A Nebraska Senator has introduced a bill to require photo identification for voting, not because voting fraud is an actual problem, but because Nebraskans perceive there to be such fraud, whether it exists or not. The New York Times wrote a recent story about various Republican state legislators who are taking up this new rationale for voter identification legislation. The reporter’s implicit message is that such a justification is flimsy. And I tend to agree. If voting is a fundamental right protected by the Constitution, legislation should burden its exercise only to address actual harms, not some people’s impressions of reality. Thus, the legality of these laws should turn on the question of actual voter fraud and the utility of voter identification in curbing it.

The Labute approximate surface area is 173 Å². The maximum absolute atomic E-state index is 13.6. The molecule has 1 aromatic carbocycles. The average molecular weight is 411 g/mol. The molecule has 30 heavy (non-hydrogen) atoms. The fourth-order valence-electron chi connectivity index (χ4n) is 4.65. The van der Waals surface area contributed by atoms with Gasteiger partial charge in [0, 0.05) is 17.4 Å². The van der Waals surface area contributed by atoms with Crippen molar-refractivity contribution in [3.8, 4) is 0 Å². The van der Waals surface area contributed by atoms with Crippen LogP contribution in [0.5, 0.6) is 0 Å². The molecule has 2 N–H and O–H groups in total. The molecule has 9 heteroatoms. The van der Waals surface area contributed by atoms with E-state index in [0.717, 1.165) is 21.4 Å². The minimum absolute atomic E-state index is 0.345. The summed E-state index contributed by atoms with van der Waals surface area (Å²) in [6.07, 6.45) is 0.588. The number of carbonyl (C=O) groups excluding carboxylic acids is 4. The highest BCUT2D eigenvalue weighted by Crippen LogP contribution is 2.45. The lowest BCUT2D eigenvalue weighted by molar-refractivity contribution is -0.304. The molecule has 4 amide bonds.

But the Times reporter never mentions that the Supreme Court itself has justified campaign finance law on a very similar perception rationale. Since Buckley v. Valeo, legislatures are permitted to regulate campaign expenditures and contributions, which the Court recognizes as protected by the First Amendment, if doing so is needed to avoid corruption or the “appearance of corruption.”
Why should perceptions justify restrictions on free speech rights and not voting rights?